Subject(s)
COVID-19 , Microbiota , Animals , Chlorocebus aethiops , Humans , Metagenomics , SARS-CoV-2 , Vero Cells
13.
J Vis Exp ; (169)2021 03 31.
Article in English | MEDLINE | ID: covidwho-1192273

ABSTRACT

Diagnosis of the ongoing SARS-CoV-2 pandemic is a priority for all countries across the globe. Currently, reverse transcription quantitative PCR (RT-qPCR) is the gold standard for SARS-CoV-2 diagnosis as no permanent solution is available. However effective this technique may be, research has emerged showing its limitations in detection and diagnosis especially when it comes to low abundant targets. In contrast, droplet digital PCR (ddPCR), a recent emerging technology with superior advantages over qPCR, has been shown to overcome the challenges of RT-qPCR in diagnosis of SARS-CoV-2 from low abundant target samples. Prospectively, in this article, the capabilities of RT-ddPCR are further expanded by showing steps on how to develop simplex, duplex, triplex probe mix, and quadruplex assays using a two-color detection system. Using primers and probes targeting specific sites of the SARS-CoV-2 genome (N, ORF1ab, RPP30, and RBD2), the development of these assays is shown to be possible. Additionally, step by step detailed protocols, notes, and suggestions on how to improve the assays workflow and analyze data are provided. Adapting this workflow in future works will ensure that the maximum number of targets can be sensitively detected in a small sample significantly improving on cost and sample throughput.


Subject(s)
COVID-19 Nucleic Acid Testing/methods , COVID-19/diagnosis , Reverse Transcriptase Polymerase Chain Reaction/methods , SARS-CoV-2/isolation & purification , DNA Primers , Humans , Pandemics , RNA, Viral/genetics , Reverse Transcription , Sensitivity and Specificity
14.
Cell Discov ; 7(1): 19, 2021 Mar 30.
Article in English | MEDLINE | ID: covidwho-1160081

ABSTRACT

The ongoing coronavirus disease 2019 (COVID-19) pandemic, caused by severe acute respiratory syndrome coronavirus 2 (SARS-CoV-2) infection, poses a severe threat to humanity. Rapid and comprehensive analysis of both pathogen and host sequencing data is critical to track infection and inform therapies. In this study, we performed unbiased metatranscriptomic analysis of clinical samples from COVID-19 patients using a recently developed RNA-seq library construction method (TRACE-seq), which utilizes tagmentation activity of Tn5 on RNA/DNA hybrids. This approach avoids the laborious and time-consuming steps in traditional RNA-seq procedure, and hence is fast, sensitive, and convenient. We demonstrated that TRACE-seq allowed integrated characterization of full genome information of SARS-CoV-2, putative pathogens causing coinfection, antibiotic resistance, and host response from single throat swabs. We believe that the integrated information will deepen our understanding of pathogenesis and improve diagnostic accuracy for infectious diseases.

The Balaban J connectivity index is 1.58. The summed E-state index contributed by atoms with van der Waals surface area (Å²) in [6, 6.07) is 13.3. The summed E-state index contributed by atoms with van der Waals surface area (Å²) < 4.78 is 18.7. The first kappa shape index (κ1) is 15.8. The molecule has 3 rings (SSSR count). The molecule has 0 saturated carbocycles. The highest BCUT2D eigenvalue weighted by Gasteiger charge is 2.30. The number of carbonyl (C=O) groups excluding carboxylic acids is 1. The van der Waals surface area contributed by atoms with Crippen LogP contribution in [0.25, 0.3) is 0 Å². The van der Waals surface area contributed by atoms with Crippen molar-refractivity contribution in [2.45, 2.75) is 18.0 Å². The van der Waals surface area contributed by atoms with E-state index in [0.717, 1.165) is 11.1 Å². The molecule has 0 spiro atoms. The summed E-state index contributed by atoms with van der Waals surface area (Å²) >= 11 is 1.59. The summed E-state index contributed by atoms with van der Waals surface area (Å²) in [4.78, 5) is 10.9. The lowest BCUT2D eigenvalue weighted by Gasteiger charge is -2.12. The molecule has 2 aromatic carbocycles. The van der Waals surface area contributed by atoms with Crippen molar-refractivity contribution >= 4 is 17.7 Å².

15.
Expert Rev Mol Diagn ; 21(1): 119-129, 2021 01.
Article in English | MEDLINE | ID: covidwho-1003446

ABSTRACT

Introduction: With the ongoing SARS-CoV-2 pandemic, different articles have been published highlighting the superiority of droplet digital PCR (ddPCR) over the gold-standard reverse transcription PCR (RT-PCR) in SARS-CoV-2 detection. However, few studies have been reported on developing multiplex ddPCR assays for SARS-CoV-2 detection and their performance. This study shows steps on how to develop different ddPCR SAR-CoV-2 assays including higher order multiplex assays for SARS-CoV-2 detection and antiviral screening.Methods: Using multiple primer/probe sets, we developed, optimized, and analyzed the performance of simplex (1 target), duplex (2 targets), triplex probe mix (3 targets), and quadruplex (4 targets) SARS-CoV-2 ddPCR assays based on a two-color ddPCR detection system.Results: Results showed that the quadruplex assay had similar limits of detection and accuracy to the lower multiplex assays. Analyzing 94 clinical samples demonstrated that the ddPCR triplex probe mix assay had better sensitivity than the RT-qPCR assay. Additionally, the ddPCR multiplex assay showed that remdesivir could inhibit the growth of SARS-CoV-2 in vitro while another testing drug could not.Conclusion: Our research shows that developing multiplex ddPCR assays is possible by combing probe mix and amplitude-based multiplexing, which will help in developing multiplexed ddPCR assays for different SARS-CoV-2 applications.


Subject(s)
COVID-19 Nucleic Acid Testing , COVID-19/diagnosis , Multiplex Polymerase Chain Reaction/methods , SARS-CoV-2/isolation & purification , Antiviral Agents/pharmacology , DNA Primers/genetics , False Positive Reactions , Humans , Limit of Detection , Pandemics , RNA, Viral/isolation & purification , Real-Time Polymerase Chain Reaction/methods , Reproducibility of Results , Sensitivity and Specificity , Temperature , Viral Load/methods